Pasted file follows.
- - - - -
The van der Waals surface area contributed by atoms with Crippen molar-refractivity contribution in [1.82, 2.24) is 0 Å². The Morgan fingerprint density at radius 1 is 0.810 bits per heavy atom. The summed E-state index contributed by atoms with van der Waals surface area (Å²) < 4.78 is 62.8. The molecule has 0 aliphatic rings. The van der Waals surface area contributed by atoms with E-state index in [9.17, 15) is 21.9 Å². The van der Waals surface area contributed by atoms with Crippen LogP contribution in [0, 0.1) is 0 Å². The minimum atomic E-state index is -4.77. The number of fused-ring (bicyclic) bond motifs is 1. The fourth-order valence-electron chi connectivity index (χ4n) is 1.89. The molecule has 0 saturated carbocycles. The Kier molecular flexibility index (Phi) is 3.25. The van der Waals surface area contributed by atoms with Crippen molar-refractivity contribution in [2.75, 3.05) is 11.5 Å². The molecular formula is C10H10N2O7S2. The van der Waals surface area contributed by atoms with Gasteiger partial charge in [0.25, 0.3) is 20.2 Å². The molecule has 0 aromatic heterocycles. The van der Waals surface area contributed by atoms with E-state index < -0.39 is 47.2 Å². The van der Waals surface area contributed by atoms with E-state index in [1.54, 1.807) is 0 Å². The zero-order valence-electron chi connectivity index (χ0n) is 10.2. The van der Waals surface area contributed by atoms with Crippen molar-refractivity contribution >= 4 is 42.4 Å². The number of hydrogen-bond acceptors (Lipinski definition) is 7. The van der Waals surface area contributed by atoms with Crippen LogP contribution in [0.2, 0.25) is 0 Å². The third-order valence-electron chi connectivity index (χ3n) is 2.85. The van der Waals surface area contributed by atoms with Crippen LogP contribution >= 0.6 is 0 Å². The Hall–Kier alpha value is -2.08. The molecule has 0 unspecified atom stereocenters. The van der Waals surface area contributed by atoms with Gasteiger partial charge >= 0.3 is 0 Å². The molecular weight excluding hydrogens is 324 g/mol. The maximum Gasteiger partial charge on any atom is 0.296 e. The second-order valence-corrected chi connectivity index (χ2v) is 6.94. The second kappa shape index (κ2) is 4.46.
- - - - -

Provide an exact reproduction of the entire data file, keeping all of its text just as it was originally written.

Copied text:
The van der Waals surface area contributed by atoms with Crippen molar-refractivity contribution in [1.82, 2.24) is 0 Å². The Morgan fingerprint density at radius 1 is 0.810 bits per heavy atom. The summed E-state index contributed by atoms with van der Waals surface area (Å²) < 4.78 is 62.8. The molecule has 0 aliphatic rings. The van der Waals surface area contributed by atoms with E-state index in [9.17, 15) is 21.9 Å². The van der Waals surface area contributed by atoms with Crippen LogP contribution in [0, 0.1) is 0 Å². The minimum atomic E-state index is -4.77. The number of fused-ring (bicyclic) bond motifs is 1. The fourth-order valence-electron chi connectivity index (χ4n) is 1.89. The molecule has 0 saturated carbocycles. The Kier molecular flexibility index (Phi) is 3.25. The van der Waals surface area contributed by atoms with Crippen molar-refractivity contribution in [2.75, 3.05) is 11.5 Å². The molecular formula is C10H10N2O7S2. The van der Waals surface area contributed by atoms with Gasteiger partial charge in [0.25, 0.3) is 20.2 Å². The molecule has 0 aromatic heterocycles. The van der Waals surface area contributed by atoms with E-state index < -0.39 is 47.2 Å². The van der Waals surface area contributed by atoms with E-state index in [1.54, 1.807) is 0 Å². The zero-order valence-electron chi connectivity index (χ0n) is 10.2. The van der Waals surface area contributed by atoms with Crippen molar-refractivity contribution >= 4 is 42.4 Å². The number of hydrogen-bond acceptors (Lipinski definition) is 7. The van der Waals surface area contributed by atoms with Crippen LogP contribution in [0.2, 0.25) is 0 Å². The third-order valence-electron chi connectivity index (χ3n) is 2.85. The van der Waals surface area contributed by atoms with Crippen LogP contribution >= 0.6 is 0 Å². The Hall–Kier alpha value is -2.08. The molecule has 0 unspecified atom stereocenters. The van der Waals surface area contributed by atoms with Gasteiger partial charge >= 0.3 is 0 Å². The molecular weight excluding hydrogens is 324 g/mol. The maximum Gasteiger partial charge on any atom is 0.296 e. The second-order valence-corrected chi connectivity index (χ2v) is 6.94. The second kappa shape index (κ2) is 4.46.